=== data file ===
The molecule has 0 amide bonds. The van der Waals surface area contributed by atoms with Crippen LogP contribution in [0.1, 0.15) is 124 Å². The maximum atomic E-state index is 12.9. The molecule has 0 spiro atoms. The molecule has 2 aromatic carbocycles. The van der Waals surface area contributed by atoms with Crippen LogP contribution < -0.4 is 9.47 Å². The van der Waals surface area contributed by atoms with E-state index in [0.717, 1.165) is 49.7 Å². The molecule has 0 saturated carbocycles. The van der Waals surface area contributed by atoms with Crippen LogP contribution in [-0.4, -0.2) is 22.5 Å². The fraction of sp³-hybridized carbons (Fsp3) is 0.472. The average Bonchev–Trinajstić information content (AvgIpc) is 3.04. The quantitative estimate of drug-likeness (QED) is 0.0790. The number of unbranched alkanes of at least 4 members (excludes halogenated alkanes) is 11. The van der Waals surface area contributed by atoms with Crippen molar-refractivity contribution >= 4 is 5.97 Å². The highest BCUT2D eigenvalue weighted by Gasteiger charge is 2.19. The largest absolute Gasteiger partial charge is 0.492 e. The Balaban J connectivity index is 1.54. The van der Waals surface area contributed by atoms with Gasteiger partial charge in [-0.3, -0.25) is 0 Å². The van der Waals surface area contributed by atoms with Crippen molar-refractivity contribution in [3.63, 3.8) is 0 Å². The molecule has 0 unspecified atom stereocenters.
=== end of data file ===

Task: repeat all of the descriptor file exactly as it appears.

The molecule has 0 amide bonds. The van der Waals surface area contributed by atoms with Crippen LogP contribution in [0.1, 0.15) is 124 Å². The maximum atomic E-state index is 12.9. The molecule has 0 spiro atoms. The molecule has 2 aromatic carbocycles. The van der Waals surface area contributed by atoms with Crippen LogP contribution < -0.4 is 9.47 Å². The van der Waals surface area contributed by atoms with E-state index in [0.717, 1.165) is 49.7 Å². The molecule has 0 saturated carbocycles. The van der Waals surface area contributed by atoms with Crippen LogP contribution in [-0.4, -0.2) is 22.5 Å². The fraction of sp³-hybridized carbons (Fsp3) is 0.472. The average Bonchev–Trinajstić information content (AvgIpc) is 3.04. The quantitative estimate of drug-likeness (QED) is 0.0790. The number of unbranched alkanes of at least 4 members (excludes halogenated alkanes) is 11. The van der Waals surface area contributed by atoms with Crippen molar-refractivity contribution >= 4 is 5.97 Å². The highest BCUT2D eigenvalue weighted by Gasteiger charge is 2.19. The largest absolute Gasteiger partial charge is 0.492 e. The Balaban J connectivity index is 1.54. The van der Waals surface area contributed by atoms with Gasteiger partial charge in [-0.3, -0.25) is 0 Å². The van der Waals surface area contributed by atoms with Crippen molar-refractivity contribution in [3.63, 3.8) is 0 Å². The molecule has 0 unspecified atom stereocenters.